What On Earth Is a “Supreme” Grandmaster Anyway?

Is this a cat who used to train with Diana Ross in Motown, or something?

Is it that grown men–FREE men–calling another man “Master” isn’t enough? You need to lower yourself and grovel even lower?

Is it that having your butt kissed by your students isn’t enough? Don’t let me get graphic here, guys.

The FMAs have become so mainstream, it’s disgusting. Let alone that we no longer have the natural-born killers representing our arts like we did 20, 30 years ago. We have degenerated to self-promoting ranks, selling teaching certificates, promising students that they will be unbeatable in “10 seminars (ahem, easy lessons) or less”!  Our arts are now “too deadly for tournaments” and now we have to listen to the same garbage we use to laugh at being spewed by our own masters and many of you feel obligated to defend it!

Come on now, big boy… you don’t really believe that your master is undeafeated in 100 death matches, do you? See if you can get him to spar ONE “bloody nose” match with me, will you? Oh, he’s old and I’m young. Okay, since you are the one holding his jockstraps, and plan to be the “inheritor” of his system, why don’t you fight me in a light contact, friendly match?

Oh, I see. Your grandmaster is a direct descendant of Lapu Lapu. His art is 8 generations old. Okay, name each successive grandmaster/grandfather going back 4 generations.

These guys will tell you that their art goes back 9 generations, but they can’t name their great, great grandfather. Come on!

Instructorship in the FMAs use to be a graduation. Once you’ve learned an art, you knew it, and your rank depended on your skill level and knowledge base. Now, it is a level with titles and numbers (6th degree Black Belts). People ran out of numbers to give themselves–I actually met a guy who told me his Great-Grandmaster was a 15th degree Black Belter (whew!)–and titles, so now they are reaching for more things to call themselves. Heck, next these guys will start calling themselves the “Pope of Arnis de Mano”, or “Great Grandma Guro”. This is getting out of hand!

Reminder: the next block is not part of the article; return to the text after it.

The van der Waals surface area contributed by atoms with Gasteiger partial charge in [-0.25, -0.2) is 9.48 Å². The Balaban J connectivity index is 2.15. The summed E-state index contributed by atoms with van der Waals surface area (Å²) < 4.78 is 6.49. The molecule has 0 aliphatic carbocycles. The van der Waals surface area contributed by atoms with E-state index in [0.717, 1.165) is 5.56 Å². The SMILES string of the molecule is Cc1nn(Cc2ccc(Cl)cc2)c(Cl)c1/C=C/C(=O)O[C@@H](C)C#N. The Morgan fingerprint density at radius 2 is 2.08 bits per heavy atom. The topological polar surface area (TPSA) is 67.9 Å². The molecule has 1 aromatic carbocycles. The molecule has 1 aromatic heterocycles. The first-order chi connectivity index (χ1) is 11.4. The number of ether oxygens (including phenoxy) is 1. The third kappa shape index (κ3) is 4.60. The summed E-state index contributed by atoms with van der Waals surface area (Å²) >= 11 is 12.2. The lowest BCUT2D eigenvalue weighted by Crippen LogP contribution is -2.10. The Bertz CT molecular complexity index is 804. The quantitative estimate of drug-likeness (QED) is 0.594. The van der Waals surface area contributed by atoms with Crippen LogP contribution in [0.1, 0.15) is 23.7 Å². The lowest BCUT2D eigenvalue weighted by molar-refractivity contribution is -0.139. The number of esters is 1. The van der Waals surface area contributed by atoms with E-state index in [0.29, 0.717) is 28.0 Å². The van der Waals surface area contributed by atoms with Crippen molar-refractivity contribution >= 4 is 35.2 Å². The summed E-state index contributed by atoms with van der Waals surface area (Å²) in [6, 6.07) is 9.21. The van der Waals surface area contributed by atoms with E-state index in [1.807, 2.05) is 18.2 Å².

When my guys have learned my art all the way through, they will know more than I did when I first opened my school because I have had 18 years of knowledge more than I did at 22. They should be better than I was because they had more classmates than I did. They deserve to be more than just my Instructor-level student; they deserve to be my peer. And that’s the reason for these higher numbers and lofty ranks. Teachers want to remain superior, despite that they no longer can do what they use to, and that their Black Belt students will be better than they ever were, and that’s just plain wrong. What says more about a teacher:  His best students are still lesser skilled than they are at 40 or 50? Or his best students surpasses his own abilities?

May I suggest, brothers and sisters, that the best Master should be able to produce students who become better than the Master himself. I am 40, I have arthritis. Two weekends ago I performed 100 pushups–which is a basic requirement of my advanced students–and I ached for nearly 7 days, when I use to do that as a part of a regular workout. By contrast, my advanced Kuntaw students do this regularly as a warm-up. I blistered last week when I threw 1,000 strikes with my sticks (yet I was shooting for 2,500… remember the “Challenge” article?). 1,000 hits use to be a demo I performed for students complaining about 500 hits! I am a shadow of who I was, as are most men calling themselves “Master” and “Grandmaster” or more. Still, it is ego that makes some men accept this fact and still shoot for more power and arrogance, and cease to strive for improvement.